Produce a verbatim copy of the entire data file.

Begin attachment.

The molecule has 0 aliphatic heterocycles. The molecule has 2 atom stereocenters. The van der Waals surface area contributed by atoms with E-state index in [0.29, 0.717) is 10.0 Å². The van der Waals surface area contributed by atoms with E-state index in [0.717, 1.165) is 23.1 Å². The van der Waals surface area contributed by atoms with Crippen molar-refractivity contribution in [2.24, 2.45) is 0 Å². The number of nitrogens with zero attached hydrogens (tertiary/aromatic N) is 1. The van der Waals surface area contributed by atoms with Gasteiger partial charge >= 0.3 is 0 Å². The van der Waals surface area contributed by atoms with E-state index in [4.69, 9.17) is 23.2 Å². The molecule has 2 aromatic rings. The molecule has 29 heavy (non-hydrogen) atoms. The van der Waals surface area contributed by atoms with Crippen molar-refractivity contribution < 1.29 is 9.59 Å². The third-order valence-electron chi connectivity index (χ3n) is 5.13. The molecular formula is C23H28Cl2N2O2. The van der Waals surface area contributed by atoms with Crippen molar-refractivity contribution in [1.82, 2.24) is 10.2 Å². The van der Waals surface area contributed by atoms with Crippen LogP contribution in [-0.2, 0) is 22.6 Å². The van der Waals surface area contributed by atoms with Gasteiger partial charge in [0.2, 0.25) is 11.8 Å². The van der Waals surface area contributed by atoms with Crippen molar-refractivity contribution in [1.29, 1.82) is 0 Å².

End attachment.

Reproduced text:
The molecule has 0 aliphatic heterocycles. The molecule has 2 atom stereocenters. The van der Waals surface area contributed by atoms with E-state index in [0.29, 0.717) is 10.0 Å². The van der Waals surface area contributed by atoms with E-state index in [0.717, 1.165) is 23.1 Å². The van der Waals surface area contributed by atoms with Crippen molar-refractivity contribution in [2.24, 2.45) is 0 Å². The number of nitrogens with zero attached hydrogens (tertiary/aromatic N) is 1. The van der Waals surface area contributed by atoms with Gasteiger partial charge >= 0.3 is 0 Å². The van der Waals surface area contributed by atoms with E-state index in [4.69, 9.17) is 23.2 Å². The molecule has 2 aromatic rings. The molecule has 29 heavy (non-hydrogen) atoms. The van der Waals surface area contributed by atoms with Crippen molar-refractivity contribution < 1.29 is 9.59 Å². The third-order valence-electron chi connectivity index (χ3n) is 5.13. The molecular formula is C23H28Cl2N2O2. The van der Waals surface area contributed by atoms with Crippen molar-refractivity contribution in [1.82, 2.24) is 10.2 Å². The van der Waals surface area contributed by atoms with Crippen LogP contribution in [-0.2, 0) is 22.6 Å². The van der Waals surface area contributed by atoms with Gasteiger partial charge in [0.2, 0.25) is 11.8 Å². The van der Waals surface area contributed by atoms with Crippen molar-refractivity contribution in [1.29, 1.82) is 0 Å².